If the country’s debt is considered “unsustainable”, it is eligible for a second stage of reforms at the end of which its debt is made ’sustainable’ (that it it is given the financial means necessary to pay back the amounts due). Three years after the beginning of the initiative, only four countries had been deemed eligible for a very slight debt relief (Uganda, Bolivia, Burkina Faso, and Mozambique). Confronted with such poor results and with the Jubilee 2000 campaign (which brought in a petition with over 17 million signatures to the G7 meeting in Cologne in June 1999), the G7 (group of 7 most industrialised countries) and international financial institutions launched an enhanced initiative: “sustainability” criteria have been revised (for instance the value of the debt must only amount to 150% of export revenues instead of 200-250% as was the case before), the second stage in the reforms is not fixed any more: an assiduous pupil can anticipate and be granted debt relief earlier, and thirdly some interim relief can be granted after the first three years of reform.

Simultaneously the IMF and the World Bank change their vocabulary : their loans, which so far had been called, “enhanced structural adjustment facilities” (ESAF), are now called “Growth and Poverty Reduction Facilities” (GPRF) while “Structural Adjustment Policies” are now called “Poverty Reduction Strategy Paper”. This paper is drafted by the country requesting assistance with the help of the IMF and the World Bank and the participation of representatives from the civil society.
This enhanced initiative has been largely publicised: the international media announced a 90%, even a 100% cancellation after the Euro-African summit in Cairo (April 2000). Yet on closer examination the HIPC initiative turns out to be yet another delusive manoeuvre which suggests but in no way implements a cancellation of the debt.

List of the 42 Heavily Indebted Poor Countries: Angola, Benin, Bolivia, Burkina Faso, Burundi, Cameroon, Central African Republic, Chad, Comoro Islands, Congo, Ivory Coast, Democratic Republic of Congo, Ethiopia, Gambia, Ghana, Guinea, Guinea-Bissau, Guyana, Honduras, Kenya, Laos, Liberia, Madagascar, Malawi, Mali, Mauritania, Mozambique, Myanmar, Nicaragua, Niger, Rwanda, Sao Tome and Principe, Senegal, Sierra Leone, Somalia, Sudan, Tanzania, Togo, Uganda, Vietnam, Zambia.
Initiative, which cancelled almost $130 billion of debts owed to governments and multilateral institutions for 36 low and lower middle-income countries.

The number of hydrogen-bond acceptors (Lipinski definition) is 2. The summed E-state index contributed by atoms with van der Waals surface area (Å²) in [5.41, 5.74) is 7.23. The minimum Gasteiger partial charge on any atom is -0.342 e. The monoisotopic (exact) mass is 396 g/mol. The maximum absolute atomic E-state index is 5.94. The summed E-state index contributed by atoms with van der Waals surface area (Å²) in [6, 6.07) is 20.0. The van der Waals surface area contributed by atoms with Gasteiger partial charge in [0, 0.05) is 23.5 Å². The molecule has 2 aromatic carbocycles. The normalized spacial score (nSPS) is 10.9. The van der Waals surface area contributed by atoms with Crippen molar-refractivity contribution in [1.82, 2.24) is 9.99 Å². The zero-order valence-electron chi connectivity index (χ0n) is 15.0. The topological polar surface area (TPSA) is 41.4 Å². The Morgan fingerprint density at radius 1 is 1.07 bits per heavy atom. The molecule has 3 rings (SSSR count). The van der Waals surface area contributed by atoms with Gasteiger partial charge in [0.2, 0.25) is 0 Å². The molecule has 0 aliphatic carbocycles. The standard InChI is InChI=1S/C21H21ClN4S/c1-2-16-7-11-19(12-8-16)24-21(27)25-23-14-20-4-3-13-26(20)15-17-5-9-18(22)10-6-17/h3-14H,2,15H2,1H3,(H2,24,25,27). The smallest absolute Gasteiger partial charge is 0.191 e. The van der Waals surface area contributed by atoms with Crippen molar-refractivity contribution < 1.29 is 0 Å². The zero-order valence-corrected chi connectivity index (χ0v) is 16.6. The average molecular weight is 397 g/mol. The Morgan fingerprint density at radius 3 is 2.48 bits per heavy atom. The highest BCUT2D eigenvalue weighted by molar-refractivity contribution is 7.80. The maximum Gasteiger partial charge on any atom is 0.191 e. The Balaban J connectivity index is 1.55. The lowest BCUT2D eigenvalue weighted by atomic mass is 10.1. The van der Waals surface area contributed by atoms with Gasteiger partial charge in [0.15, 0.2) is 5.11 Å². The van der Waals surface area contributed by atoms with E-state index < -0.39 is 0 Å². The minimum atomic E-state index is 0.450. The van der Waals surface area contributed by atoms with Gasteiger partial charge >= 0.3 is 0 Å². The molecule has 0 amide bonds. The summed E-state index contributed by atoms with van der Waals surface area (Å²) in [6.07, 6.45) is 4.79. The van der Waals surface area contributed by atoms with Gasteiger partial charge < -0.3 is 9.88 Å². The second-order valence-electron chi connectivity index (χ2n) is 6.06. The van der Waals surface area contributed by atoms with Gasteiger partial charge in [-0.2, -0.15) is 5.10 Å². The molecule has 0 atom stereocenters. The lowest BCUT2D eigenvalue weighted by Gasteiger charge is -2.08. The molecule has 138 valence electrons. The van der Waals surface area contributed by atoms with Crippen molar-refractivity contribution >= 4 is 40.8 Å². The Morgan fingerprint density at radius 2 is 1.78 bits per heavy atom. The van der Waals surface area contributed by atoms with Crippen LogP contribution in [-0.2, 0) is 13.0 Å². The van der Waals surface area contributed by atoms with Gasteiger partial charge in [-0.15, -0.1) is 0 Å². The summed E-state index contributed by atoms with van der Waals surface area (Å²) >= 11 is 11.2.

The IMF say that of 67 impoverished countries they assess, 30 are now in debt distress or at high risk of being so. This has doubled from 15 in 2013 (see graph below).

Further detail and references

The twenty countries with the highest debt payments in 2016 were:

CountryExternal government debt Government debt The total outstanding debt of the State, local authorities, publicly owned companies and organs of social security. payments as a proportion of revenue in 2017Particular issuesRecipient of HIPC debt relief
Angola 55.4% Oil exporter No
Lebanon 44.1% Ongoing debt crisis, Syrian refugees No
Ghana 42.4% Oil and gold exporter Yes
Chad 39.7% Oil exporter Yes
Bhutan 34% Small state, large debts linked to hydropower No
Gabon 26.9% Oil exporter No
Tunisia 26.7% Inherited dictator debts No
Jamaica 26% Small state, high debt for many years but no meaningful cancellation No
Grenada 25% Small state, high debt since hurricanes in 2004 and 2005 No
Sri Lanka 24.5% High debt for many years but no meaningful cancellation No
Georgia 22.7% Conflict No
Gambia 21.8% Inherited dictator debts Yes
Mozambique 21.7% Metals and fossil fuels exporter (NB. High payments even though in default on secret debts) Yes
Belize 21.4% Ongoing debt crisis No
Lao PDR 19.4% Metals exporter No
Djibouti 17.8% / No
Venezuela 17.4% Oil exporter No
Pakistan 16.8% Ongoing debt crisis No
Yemen 15.8% War Yes
St Vincent 15.6% Ongoing debt crisis, climate change No

The full figures for all 126 countries are available here.

The average figure is a mean unweighted average. The median unweighted average has increased by 75% between 2014 and 2017, from 4.9% of government revenue to 7.9%, indicating that the mean increase is a general trend rather than due to particular outliers.

Where they are available, the figures for government external debt payments as a proportion of revenue come from IMF and World Bank Debt Sustainability Assessments conducted for individual countries. In total these cover 60 countries.

For the other 65 countries, figures for government external debt payments are from the World Bank World Bank
The World Bank was founded as part of the new international monetary system set up at Bretton Woods in 1944. Its capital is provided by member states’ contributions and loans on the international money markets. It financed public and private projects in Third World and East European countries.

It consists of several closely associated institutions, among which :

1. The International Bank for Reconstruction and Development (IBRD, 189 members in 2017), which provides loans in productive sectors such as farming or energy ;

2. The International Development Association (IDA, 159 members in 1997), which provides less advanced countries with long-term loans (35-40 years) at very low interest (1%) ;

3. The International Finance Corporation (IFC), which provides both loan and equity finance for business ventures in developing countries.

As Third World Debt gets worse, the World Bank (along with the IMF) tends to adopt a macro-economic perspective. For instance, it enforces adjustment policies that are intended to balance heavily indebted countries’ payments. The World Bank advises those countries that have to undergo the IMF’s therapy on such matters as how to reduce budget deficits, round up savings, enduce foreign investors to settle within their borders, or free prices and exchange rates.

’s International Debt Statistics 2018 and figures for government revenue are calculated from the IMF’s World Economic Outlook Database, October 2017.

TheIMF’s commodity price index fell from 185 in June 2014 to a low of 83 in January 2016. It has since increased to 106 as of June 2017 (the most recent date available from the IMF), but this is still 42% below levels in mid-2014.

Since mid-2014 there have been, for example, the following falls in currency against the US dollar:
- Angolan kwanza: down 54%
- Mozambique metical: down 52%
- Zambian kwacha: down 37%
- Ghanaian cedi: down 29%
- Tunisian dinar: down 29%

Annual external loans disbursed to low and middle-income country governments have increased from $202 billion in 2008 to $390 billion in 2014. For 2015-2017, disbursements have been $332 billion, $347 billion and $332 billion. Source:World Bank World Development Indicators database.

Source: Jubilee Debt